In 1980, Umberto Eco’s first novel Il nome della rosa was published in Italy and has quickly had global resonance, entering China by the late 1980s. Since then, six translations have been published in the Chinese language, including two issued by Taiwanese translators. It is interesting to observe how each version is able to refract the socio-cultural contexts of the translators, depending on the aspirations and cultural images created in the different periods and geographic areas. We need also consider that, especially in the case of Eco’s novels, the translators had to not only deal with the different needs and expectations of their readers but also imagine a ‘new model reader’, just as Eco did. Therefore, this paper aims at confronting the six different translated versions, by identifying the new model readers imagined by the translators, considering their own expectations, knowledge, and cultural context.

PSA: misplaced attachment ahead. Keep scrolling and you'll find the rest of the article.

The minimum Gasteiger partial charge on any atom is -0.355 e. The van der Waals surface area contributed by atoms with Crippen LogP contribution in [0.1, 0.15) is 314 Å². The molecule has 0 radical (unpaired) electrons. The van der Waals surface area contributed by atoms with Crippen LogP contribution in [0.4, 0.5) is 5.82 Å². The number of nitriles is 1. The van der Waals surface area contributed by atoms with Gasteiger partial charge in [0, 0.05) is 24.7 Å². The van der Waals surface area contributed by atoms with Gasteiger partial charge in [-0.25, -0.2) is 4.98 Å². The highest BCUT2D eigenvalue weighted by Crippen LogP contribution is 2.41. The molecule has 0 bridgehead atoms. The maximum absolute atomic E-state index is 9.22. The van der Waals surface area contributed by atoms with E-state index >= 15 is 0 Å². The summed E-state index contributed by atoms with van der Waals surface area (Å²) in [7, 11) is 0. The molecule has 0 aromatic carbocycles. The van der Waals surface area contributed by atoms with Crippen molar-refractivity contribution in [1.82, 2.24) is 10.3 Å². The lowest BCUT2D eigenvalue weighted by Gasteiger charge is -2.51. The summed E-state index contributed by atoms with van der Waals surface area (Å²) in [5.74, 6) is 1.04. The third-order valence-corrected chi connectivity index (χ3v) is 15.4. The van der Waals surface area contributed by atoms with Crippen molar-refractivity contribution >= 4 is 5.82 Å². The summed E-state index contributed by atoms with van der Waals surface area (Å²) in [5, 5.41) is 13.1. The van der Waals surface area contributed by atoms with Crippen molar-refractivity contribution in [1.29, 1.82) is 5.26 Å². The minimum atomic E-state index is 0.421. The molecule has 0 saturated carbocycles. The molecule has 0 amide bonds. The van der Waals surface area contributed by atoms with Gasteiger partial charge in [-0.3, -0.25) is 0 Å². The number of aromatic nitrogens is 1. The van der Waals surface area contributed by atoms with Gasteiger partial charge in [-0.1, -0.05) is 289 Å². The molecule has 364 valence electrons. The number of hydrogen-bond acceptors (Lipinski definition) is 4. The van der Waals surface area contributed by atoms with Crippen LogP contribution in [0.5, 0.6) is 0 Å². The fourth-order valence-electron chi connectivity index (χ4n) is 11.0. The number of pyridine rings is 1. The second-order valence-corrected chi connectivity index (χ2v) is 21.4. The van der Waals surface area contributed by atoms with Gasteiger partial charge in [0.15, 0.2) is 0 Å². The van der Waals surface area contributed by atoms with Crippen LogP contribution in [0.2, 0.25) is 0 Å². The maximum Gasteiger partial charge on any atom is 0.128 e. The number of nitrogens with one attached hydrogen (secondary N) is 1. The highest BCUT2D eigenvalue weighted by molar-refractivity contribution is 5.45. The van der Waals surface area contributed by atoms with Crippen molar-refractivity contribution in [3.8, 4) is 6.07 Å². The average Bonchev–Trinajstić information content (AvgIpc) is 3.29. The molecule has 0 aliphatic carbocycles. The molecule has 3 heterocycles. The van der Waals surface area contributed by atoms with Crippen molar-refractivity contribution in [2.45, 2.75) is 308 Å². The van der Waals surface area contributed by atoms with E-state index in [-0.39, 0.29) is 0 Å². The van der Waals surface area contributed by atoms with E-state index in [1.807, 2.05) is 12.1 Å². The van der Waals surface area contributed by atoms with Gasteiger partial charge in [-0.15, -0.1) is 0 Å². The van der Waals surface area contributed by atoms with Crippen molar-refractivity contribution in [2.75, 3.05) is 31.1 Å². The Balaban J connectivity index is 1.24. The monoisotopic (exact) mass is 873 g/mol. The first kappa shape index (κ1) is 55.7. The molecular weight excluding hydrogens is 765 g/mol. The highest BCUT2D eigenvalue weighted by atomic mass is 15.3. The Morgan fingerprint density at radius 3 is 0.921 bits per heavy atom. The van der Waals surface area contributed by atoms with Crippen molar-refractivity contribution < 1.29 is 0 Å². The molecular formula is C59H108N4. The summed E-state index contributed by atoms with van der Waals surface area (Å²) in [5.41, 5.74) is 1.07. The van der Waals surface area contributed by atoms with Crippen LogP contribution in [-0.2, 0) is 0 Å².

This paper examines Aristotle’s argument in Eudemian Ethics 1.8 that eudaimonia, the best practicable good, is the telos of the practicable goods. Aristotle defers to the Platonists in thinking that the best practicable good is the first practicable good and the cause of the other practicable goods’ goodness (though he also has his own reason for thinking this). But, on his view, it is the telos of the practicable goods that has these two properties. Aristotle’s argument for this latter claim is supported by his view, more fully discussed in Posterior Analytics 2.11, of how final causes explain normative facts.